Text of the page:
There is no such thing as terrible weather, only improper clothing, according to an old Scandinavian proverb. Yes, it’s cold outside and hot cocoa is screaming your name, but if you know how to layer your clothing properly, you can survive some of the toughest winter weather. Dressing for mobility, dryness, and wind protection is a good idea. With these suggestions, monitoring the weather before your winter excursions won’t be something you dread; wearing the right layers of clothing will become second nature.
Staying dry is the first rule of winter hiking, according to polar adventurer Eric Larsen: Your biggest issue isn’t being frigid, he clarifies. Hypothermia can set in once you stop moving on a chilly, windy day in less than five minutes, so it’s actually getting too warm and sweaty. You must control how much you perspire, no matter how hard you work. A big part of this is understanding how to layer clothing. If you start to perspire, stop right away or slow down.
Layer 1: Baselayer
Put on a thin, long-sleeved baselayer next to your skin no matter how chilly it is. Thinner clothing wicks moisture away from the body more effectively and dries quicker. To prevent draughts from entering the space between your sleeve and glove, choose shirts with thumbholes.
layer 2: Midlayer
The material for this layer should be wool, polyester, or a combination of the two.
Layer 3: Hooded jacket
This puffy, zip-up jacket needs a hood to serve as a heat trap in chilly weather. Lock your hood in place using a headlamp strap or goggle band if the wind is whipping it back.
Layer 4: Outer Shell
You need a protective outer layer when you’re dressed for the cold: a waterproof/breathable fabric-covered shell with taped seams. It should be large enough to cover anything else. Also, stay away from white clothing and equipment, which can be lost in the snow.
Spread Your Zippers Out
Do not pile them up under your chin and around your neck. If not, you might be rubbed by three to four zippers. Think about layering a neck gaiter on top of a zip-T insulated midlayer and crewneck baselayer.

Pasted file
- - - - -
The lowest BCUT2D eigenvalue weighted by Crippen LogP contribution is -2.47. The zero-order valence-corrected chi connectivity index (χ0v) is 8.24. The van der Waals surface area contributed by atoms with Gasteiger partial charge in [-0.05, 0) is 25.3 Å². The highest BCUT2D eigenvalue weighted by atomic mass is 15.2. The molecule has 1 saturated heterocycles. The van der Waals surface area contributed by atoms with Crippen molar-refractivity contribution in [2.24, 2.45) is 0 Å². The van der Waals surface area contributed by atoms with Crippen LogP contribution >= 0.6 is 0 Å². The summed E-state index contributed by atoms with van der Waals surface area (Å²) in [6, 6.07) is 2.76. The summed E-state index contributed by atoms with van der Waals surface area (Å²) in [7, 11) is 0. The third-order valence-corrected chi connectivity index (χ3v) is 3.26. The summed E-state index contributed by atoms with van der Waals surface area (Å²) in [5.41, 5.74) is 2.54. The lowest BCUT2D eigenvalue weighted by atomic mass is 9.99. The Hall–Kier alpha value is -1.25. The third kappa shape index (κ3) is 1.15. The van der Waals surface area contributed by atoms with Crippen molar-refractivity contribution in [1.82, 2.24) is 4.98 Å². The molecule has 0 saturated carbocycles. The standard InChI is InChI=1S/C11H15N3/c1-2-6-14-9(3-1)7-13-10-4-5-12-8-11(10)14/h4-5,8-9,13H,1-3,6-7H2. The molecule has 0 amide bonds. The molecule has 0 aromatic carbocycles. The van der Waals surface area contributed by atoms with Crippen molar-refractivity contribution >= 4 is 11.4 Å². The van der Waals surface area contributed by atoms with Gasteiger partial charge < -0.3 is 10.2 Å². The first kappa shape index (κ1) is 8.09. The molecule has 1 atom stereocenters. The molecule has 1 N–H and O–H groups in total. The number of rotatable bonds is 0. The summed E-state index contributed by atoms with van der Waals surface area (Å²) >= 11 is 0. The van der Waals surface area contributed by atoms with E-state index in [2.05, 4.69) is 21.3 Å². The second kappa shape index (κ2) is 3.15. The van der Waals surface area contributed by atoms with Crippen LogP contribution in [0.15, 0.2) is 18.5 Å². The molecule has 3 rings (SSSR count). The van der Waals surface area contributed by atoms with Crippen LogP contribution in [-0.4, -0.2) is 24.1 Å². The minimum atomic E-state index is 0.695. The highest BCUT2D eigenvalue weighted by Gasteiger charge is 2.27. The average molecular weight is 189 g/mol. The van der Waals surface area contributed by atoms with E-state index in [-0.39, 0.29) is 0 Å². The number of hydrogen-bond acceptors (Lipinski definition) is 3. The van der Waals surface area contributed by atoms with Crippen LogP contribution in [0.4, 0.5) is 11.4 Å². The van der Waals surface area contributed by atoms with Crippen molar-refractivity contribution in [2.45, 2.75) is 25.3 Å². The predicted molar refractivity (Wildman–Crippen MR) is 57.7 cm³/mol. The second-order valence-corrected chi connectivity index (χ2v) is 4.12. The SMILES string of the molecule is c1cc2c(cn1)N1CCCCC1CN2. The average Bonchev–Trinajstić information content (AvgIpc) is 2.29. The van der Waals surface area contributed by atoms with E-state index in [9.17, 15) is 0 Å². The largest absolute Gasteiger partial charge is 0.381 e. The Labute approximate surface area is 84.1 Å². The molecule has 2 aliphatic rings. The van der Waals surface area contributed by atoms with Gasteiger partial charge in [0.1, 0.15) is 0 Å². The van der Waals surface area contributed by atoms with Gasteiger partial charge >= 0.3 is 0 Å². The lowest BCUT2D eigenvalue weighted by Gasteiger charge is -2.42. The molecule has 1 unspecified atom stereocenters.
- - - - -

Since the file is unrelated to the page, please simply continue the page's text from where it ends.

Additionally, close all of your pockets. If you don’t, Brian Clark, a meteorologist who works at Mt. Washington, one of the windiest places on earth, warns that “they can fill with spindrift when it’s really blowing.”
The most likely explanation for your goggles steaming over is that you are too hot. Manage your body temperature, unzip your clothing, and put anti-fog wipes in a handy pocket.
It also helps to keep your balaclava off your nose, but be careful to avoid frostbite on your schnoz. Face masks and balaclavas should have vents to reduce condensation and wet-out and be windproof. Some balaclavas feature holes in the rear that can accommodate ponytails if you have long hair.
Examine Your Gloves
You must still move about while wearing layers of clothing. Every time you take off your gloves to tie a knot, take something out of your bag, or open a package, your digits are exposed to the cold. Get ready and undress while wearing gloves for a terrific dexterity test. If you’re incapable, keep shopping.
They will block out snow and keep your pants from being slashed by your crampons. Prioritize waterproofness, simplicity of entrance, and an appropriate strap system for your needs while searching for gaiters. Bring knee-length gaiters if you plan to hike through deep snow. Mid-calf gaiters will do if all you want to do is keep rain and trail debris out.
Observe These Layering Errors
You can make a few blunders as you learn how to layer clothing. The following are some of the main errors you should avoid:
Relying on a single large jacket for warmth rather than wearing two or three midlayers. What should you do if you begin to perspire? Remove your lone jacket and become freezing? The idea is to keep dry and comfortable the entire time you’re outside, and layers prevent you from experiencing sudden changes in temperature.
Forgetting to wear face shields. Yes, you did remember to wear gloves, gaiters, and a hood to protect your hands, feet, and head. However, you won’t be considering how toasty your toes are when the wind is in your face.
Excessive layering You want to stay warm, but you also don’t want to perspire all over your base layers. When you arrive at the campsite or during rest periods, the moisture will make you feel too cold. The key is three to four layers. If you’re cold at the trailhead, don’t worry; once you get going, you’ll quickly warm up.
Wear cotton or cotton-blend clothing. Cotton absorbs the moisture from perspiration and stops insulating the air around your skin. Cotton kills because it can quickly cause hypothermia and chills. Even if you are an expert at layering clothing, cotton should always be avoided for winter hiking.